You may be thinking ‘this all sounds very generic’ and you would be right. Karukowski’s cunning way of giving all this Added Tolkien Value is load the film with sly little references, mostly to the Jackson films: we see Tolkien the boy playing in a landscape intended to suggest the Shire, and when the family move to Birmingham, it is a dark, hellish vision of looming towers, belching smoke and spouting flame (not sure the Birmingham Tourist Board are going to be wild about the suggestion their city is effectively twinned with either Barad-dur or Isengard). Young Tolkien can’t see a tree outside the window without being inspired to start drawing Ents, and – in the film’s biggest set piece – the feverish young officer witnesses the battle of the Somme and has a vision of dragons and wraiths devastating the British army. All the while on the soundtrack, Thomas Newman is trying to sound as much like Howard Shore as possible without actually being sued. As someone else has said, it is a bit like Shakespeare in Love but without the jokes; if this film were true, it’s not really surprising that Tolkien wrote all those books, it must have been essential therapy for him.

But it’s not true, and it does Tolkien the disservice of suggesting his whole life was essentially preparation for the moment he sat down and wrote the word ‘Hobbit’ for the first time. So much of what made Tolkien such an extraordinary man is entirely absent from the film – his extraordinary facility for language is touched upon, but many telling facts are omitted, perhaps for fear they would make him seem a bit weird: the fact he claimed to recognise archaic Anglo-Saxon upon first encountering it, his habit of referring to the Norman conquest as a relatively recent event, and so on. I’ve seen it suggested that Tolkien felt the Norman conquest essentially destroyed native Anglo-Saxon culture, and that his works were an attempt to provide a substitute for this – ‘how one man, in his lifetime, did the work of nations,’ to paraphrase a quote off the back of my copy of The Silmarillion.

There are moments in the film which do fumble their way towards a more authentic notion of JRR Tolkien – there’s quite a long scene discussing his belief that the words cellar door are the most euphonious sound in the English language, and quite a long section where he and his mentor (Derek Jacobi) discuss trees, which Tolkien loved. They lift the film, but also suggest the possibilities of a much more interesting, but probably more cerebral and less commercial one, which this definitely isn’t: Tolkien is basically the romantic lead throughout, albeit one whose walls appear to be covered with pictures from Peter Jackson’s art department.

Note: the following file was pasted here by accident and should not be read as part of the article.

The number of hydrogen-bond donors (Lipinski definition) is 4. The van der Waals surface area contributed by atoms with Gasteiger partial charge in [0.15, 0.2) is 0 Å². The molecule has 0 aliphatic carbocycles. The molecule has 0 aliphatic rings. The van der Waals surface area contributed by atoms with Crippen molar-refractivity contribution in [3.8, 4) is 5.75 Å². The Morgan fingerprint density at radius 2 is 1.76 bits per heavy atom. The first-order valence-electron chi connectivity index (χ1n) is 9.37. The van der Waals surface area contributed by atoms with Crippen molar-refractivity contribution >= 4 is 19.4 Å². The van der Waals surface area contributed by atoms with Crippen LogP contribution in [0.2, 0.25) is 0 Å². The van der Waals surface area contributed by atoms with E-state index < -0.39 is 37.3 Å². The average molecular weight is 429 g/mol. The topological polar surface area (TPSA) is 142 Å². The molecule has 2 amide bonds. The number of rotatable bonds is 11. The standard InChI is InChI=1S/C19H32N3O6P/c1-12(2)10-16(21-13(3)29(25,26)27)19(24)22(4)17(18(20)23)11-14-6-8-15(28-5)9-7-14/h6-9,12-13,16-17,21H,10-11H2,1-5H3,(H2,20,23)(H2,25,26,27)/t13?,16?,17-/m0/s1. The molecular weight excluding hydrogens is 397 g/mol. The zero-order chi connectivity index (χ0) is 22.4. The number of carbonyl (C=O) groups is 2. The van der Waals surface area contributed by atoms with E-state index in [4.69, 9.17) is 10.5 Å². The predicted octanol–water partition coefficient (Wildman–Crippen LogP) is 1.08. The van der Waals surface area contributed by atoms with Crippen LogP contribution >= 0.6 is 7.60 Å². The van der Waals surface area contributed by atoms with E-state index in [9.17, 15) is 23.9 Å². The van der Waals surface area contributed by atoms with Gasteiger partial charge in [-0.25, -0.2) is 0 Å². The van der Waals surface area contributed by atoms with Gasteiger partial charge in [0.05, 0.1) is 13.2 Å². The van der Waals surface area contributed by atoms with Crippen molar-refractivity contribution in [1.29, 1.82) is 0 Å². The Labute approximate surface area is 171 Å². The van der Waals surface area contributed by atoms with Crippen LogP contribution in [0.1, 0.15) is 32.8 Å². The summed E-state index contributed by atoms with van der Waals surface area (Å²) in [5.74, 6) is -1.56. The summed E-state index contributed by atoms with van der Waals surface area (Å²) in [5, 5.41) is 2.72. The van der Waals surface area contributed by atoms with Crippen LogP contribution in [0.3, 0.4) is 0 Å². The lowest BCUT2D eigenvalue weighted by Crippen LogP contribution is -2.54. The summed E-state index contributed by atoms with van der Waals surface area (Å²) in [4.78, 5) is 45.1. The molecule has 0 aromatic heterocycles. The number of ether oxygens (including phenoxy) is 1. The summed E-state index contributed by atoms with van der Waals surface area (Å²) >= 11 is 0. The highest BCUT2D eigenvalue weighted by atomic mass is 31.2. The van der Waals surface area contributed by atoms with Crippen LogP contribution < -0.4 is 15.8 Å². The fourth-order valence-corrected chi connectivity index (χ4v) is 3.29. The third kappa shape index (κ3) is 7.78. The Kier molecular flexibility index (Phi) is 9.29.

That said, the film is as well-mounted as you would expect, in the usual British hats-and-fags way, and it has to be said that Nicholas Hoult does the very best he can with a somewhat unrewarding part. The film clearly admires Tolkien and wants to be respectful towards him, but too often it makes the easy and obvious choices. The result is a good-looking but ultimately rather simplistic film that sometimes seems to be more interested in Tolkien’s books (or, even worse, their film adaptations) than the man himself.

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‘Allo everybodee! Do not paneek. Your regulair correspondent is busy writeeng ze tradeetional awfool novel as part of somezing called ze Nanowrimo, and so I, ze great Hercule Poirot, ‘ave been asked to feel in for ‘im. Ze timeeng is, ‘ow you say, fortuitous, for zees allows me to investigate ze strange case of ze new movie of one of ma most celebrated casees, Kenneth Brannair’s Murder on the Orient Express, based on ze novel by ma old choom Agathair Christie (or ‘Aggie’, as I always used to call ‘er).


Why ‘ave zey decided to do anuzzair version of zis, ‘ow you say, old chestnut? What is ze appeal? Well, I suppose zere is always ze fact that Aggie’s books steel sell by ze truckload, so zere is kind of ze built-in audience, to say nothing of ze marquee value in ze Murder on the Orient Express name. So it is ze safe bet for ze big box office, maybe.

Playing me, ze great Poirot, is M. Brannair ‘imself (we shall come back to zees). At ze start of ze movie he is sorteeng out some nonsense in Jerusalem, which I do not recall telleeng Aggie about, leadeeng me to deduce that ze scriptwriter ‘as made it all oop for some reason. I suppose it is to do wiz subtext or whatevair.